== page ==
Opinion: Violence is not a one party problem

Placing blame on one movement isn’t going to heal the divide we currently have in our country

Sydney Carpenter | News Editor

The Western Howl’s writing season and my time here as the News Editor are coming to an end. Over these last couple weeks, I’ve been reflecting on my first year of journalism ⏤ most notable, but not to disregard any of the other stories I’ve written, are the articles covering various gatherings and events at the Capitol. A joke in the office is that if you can’t find me, check the Capitol building.

I’ve attended rallies, protests and riots just like a lot of other Western students. Regardless of which side of the aisle organized the events, I can say I personally have been maced, mobbed and assaulted by the left and the right side.

As a student journalist, I’ve been asked to leave because “fake news media isn’t welcome,” “liberal fake news media isn’t welcome,” “we don’t want people taking pictures” or because “you’re suspect.” At times I’ve had my own life threatened or the safety buddy I bring with me has been threatened. 

Regardless of these experiences, I’ve been able to talk to people, and I think the most mind boggling thing for me is when I’m asked about the various articles I’ve written tackling these events. The interviewee I speak with is always shocked when they hear I’ve been verbally and physically assaulted by the side they stand with. 

People who identify as standing on the left are often quick to point out the violence of the right, but there are instances where I was in the midst of a group of antifascists who set off a can of bear mace as other members of the movement paintballed a car with stickers corresponding to right wing ideologies. When I’ve gone to rallies designated as right wing events, I’ve been escorted out by people identifying as “Proud Boys.” At these rallies, they spend a lot of time judging and criticizing the left group, associating them with rioters and looters. However, there is no mention of instances where right wing groups have personally assaulted journalists or made threats on people’s lives. 

I think another important point to make is that sweeping generalizations aren’t being made; at these events, there’s never just one or two sides that are present. You have a giant gumbo pot of beliefs that don’t always agree with each other. I’ve seen radical movements violently attack vehicles and people, while other protesters cry and beg for them to stop hurting people and causing damage. Sometimes there were mock “militias” that acted as security and were under orders of one person; if you fall on their radar, they will have that group swarm you and what they choose to do to you depends on who you are. Often, when I’ve had this happen to me I’ve tried to stand up for myself and verbally disarm them. There’s always one that is willing to listen in an unaggressive manner.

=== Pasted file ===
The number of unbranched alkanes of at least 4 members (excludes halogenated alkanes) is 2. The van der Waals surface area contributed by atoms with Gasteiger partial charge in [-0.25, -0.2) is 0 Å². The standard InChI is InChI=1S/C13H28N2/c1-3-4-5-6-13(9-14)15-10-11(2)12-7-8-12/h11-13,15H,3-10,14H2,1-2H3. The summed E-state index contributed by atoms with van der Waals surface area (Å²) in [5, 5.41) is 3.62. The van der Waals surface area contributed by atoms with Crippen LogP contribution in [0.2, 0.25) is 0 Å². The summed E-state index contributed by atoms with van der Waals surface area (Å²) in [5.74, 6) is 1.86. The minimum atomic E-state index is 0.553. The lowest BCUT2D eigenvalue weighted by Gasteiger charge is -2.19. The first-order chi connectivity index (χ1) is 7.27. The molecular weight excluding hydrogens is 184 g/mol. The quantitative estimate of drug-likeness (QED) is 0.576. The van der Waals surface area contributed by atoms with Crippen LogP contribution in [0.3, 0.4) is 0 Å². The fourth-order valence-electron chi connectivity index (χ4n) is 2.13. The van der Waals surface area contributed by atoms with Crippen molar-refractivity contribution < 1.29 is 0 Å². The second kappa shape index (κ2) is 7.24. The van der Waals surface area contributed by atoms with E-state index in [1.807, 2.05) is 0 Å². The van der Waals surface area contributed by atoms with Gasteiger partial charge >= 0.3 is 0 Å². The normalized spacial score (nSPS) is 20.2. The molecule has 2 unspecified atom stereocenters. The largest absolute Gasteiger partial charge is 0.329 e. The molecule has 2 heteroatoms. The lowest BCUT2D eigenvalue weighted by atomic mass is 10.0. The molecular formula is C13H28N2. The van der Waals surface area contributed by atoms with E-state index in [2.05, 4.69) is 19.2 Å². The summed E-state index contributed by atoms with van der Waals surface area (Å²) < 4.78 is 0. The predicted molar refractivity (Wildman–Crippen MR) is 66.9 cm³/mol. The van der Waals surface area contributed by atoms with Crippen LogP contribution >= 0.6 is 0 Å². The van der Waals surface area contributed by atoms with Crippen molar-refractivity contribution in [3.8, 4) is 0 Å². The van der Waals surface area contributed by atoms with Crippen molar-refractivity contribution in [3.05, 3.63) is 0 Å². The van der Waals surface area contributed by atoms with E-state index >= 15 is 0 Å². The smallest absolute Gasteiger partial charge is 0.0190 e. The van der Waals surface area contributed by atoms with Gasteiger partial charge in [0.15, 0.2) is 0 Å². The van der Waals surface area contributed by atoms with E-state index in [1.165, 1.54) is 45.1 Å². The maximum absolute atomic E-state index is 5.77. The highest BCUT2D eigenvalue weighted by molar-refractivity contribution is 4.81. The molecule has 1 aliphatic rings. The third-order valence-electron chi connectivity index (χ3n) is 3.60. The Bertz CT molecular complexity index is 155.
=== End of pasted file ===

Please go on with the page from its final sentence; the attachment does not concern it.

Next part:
Since Jan. 6, the tension in Salem has been particularly palpable. Every weekend, there are different movements staking claims to particular areas of downtown. The police presence is noticeably dismal — until you have a group of people standing outside of the Capitol building. While you have cases of violence within various areas, the police have in some cases permitted  harassment and assault to be the standard at some of these events. I have literally run into an undercover cop posing as a gardener in a construction site, and after telling him that a group identifying as “Proud Boys” swarmed and assaulted me and my friend during a Second Amendment Rally during May Day, he said thank you and walked away. 

The Salem police have made statements saying they don’t want to make the situation worse by adding a visible presence, so they send undercover agents; but, even after I reported what happened to us, we were left to our own devices. I later reported the harassment to police officers that showed up after the event was over and all they said was that they would make a report.

The point is, there are cases of violence all over and we can’t continue to use divisive language to argue which event was better or worse than the other. We can’t continue to have fierce party loyalties, as it’s only generated this atmosphere that creates enemies. Some veteran journalists who have actually gone to war zones have told me that what’s going on in our country is reminiscent of the experiences they’ve had. The most interesting part is that people are taking sides, but their beliefs don’t always align; it’s strictly party loyalty or party resentment.

The gap we have keeps growing wider and wider as time goes on. As blame is placed and fingers are pointed, we seem to choose to tune out each other’s voices. “If you’re not with us you’re against us” seems to be a running theme. But anger and hatred don’t have to be matched. We can lower the temperature and meet as equals, but I think in order to do that we can’t continuously point out others’ faults. 

There has to be self acknowledgement that the political atmosphere has spiralled out of control and trying to throw water on an oil fire isn’t the solution. Explosive discussions are going to be our downfall if our views of the “other side” don’t change. I think we can all agree, where we are right now is not where any of us want to be.

Contact the author at scarpenter18@mail.wou.edu

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